Judith's fantastic floral feat blooms at show
THERE'S not a lot Maclean's Judith Little doesn't know about floral art and design, but she managed to be surprised by a presentation at this year's Sydney Royal Easter Show.
Fresh from taking out the National Design Competition for floral art, she was given the Joan O'Brien award, presented by the Garden Clubs of Australia, for the best individual contribution to floral art in Australia.
"It was quite a shock. I always say that floral art is the hobby you never stop learning about, but the award is for my teaching, demonstration judging in the floral art community, which is small, but it's a great community," Ms Little said.
Having already judged and stewarded at the Royal Easter Show, the design competition win came from a concept first floated in October when she and her design partner Angela Lewis submitted sketches to the invite-only competition on the theme Sunburnt Country.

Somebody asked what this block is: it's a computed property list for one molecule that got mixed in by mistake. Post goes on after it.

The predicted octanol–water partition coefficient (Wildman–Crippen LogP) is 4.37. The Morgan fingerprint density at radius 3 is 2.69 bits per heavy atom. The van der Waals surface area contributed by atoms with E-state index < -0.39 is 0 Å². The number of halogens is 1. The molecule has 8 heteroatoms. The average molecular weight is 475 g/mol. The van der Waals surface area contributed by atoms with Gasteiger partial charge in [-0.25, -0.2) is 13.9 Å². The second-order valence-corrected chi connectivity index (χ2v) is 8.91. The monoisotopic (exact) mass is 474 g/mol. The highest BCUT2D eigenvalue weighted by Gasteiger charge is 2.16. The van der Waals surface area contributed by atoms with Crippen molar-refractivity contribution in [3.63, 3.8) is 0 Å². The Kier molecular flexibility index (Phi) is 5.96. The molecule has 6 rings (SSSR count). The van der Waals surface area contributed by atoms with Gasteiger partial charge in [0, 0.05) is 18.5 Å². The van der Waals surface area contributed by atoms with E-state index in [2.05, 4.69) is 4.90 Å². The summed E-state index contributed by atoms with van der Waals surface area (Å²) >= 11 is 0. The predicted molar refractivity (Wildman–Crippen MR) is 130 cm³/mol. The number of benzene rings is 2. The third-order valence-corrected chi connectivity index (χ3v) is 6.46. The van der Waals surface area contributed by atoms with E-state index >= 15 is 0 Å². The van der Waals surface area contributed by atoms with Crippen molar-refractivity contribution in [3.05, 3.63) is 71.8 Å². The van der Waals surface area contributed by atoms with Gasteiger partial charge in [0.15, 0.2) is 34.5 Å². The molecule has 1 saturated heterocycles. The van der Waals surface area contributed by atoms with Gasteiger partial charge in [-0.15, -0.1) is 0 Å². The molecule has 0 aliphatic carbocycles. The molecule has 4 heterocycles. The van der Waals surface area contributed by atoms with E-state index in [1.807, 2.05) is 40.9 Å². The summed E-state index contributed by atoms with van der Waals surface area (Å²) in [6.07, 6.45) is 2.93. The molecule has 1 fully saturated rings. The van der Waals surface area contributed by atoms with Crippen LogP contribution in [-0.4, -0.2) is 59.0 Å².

And while it sounds like a partnership that has worked well, having previously won and taken third prize in the competition in past years, there is one catch.
Angela lives in Cairns.
"It's hard on both of us, and send pictures, but they're hard to imagine in three dimensions," Ms Little said.
"So we get to Sydney the weekend before, and on the Monday go to the markets early - because we just don't get the flowers here you can in Sydney - and work really hard on that Monday before we bring the competition piece on Wednesday before Easter."
Working in a 2x2 metre space, their work, said to be a standout winner by the judges, contains not just flowers, but pieces of driftwood, leaves burned by the sun, and even pieces of barbed wire.
"We wanted every think to have that harsh look, and the piece is suspended up in the air, tied down into test tubes... and on two steel poles."
Ms Little will enter her local Maclean Show, before judging in Grafton later in the week, and performing other demonstrations and workshops later in the year.
And as to the secret to a good piece of floral art?
"Good use of the principals of design," she said.
"It's like a cake. There's all sorts of cake with the same ingredients, but used in different ways, different flavours make the design work differently - and it's the same with flowers."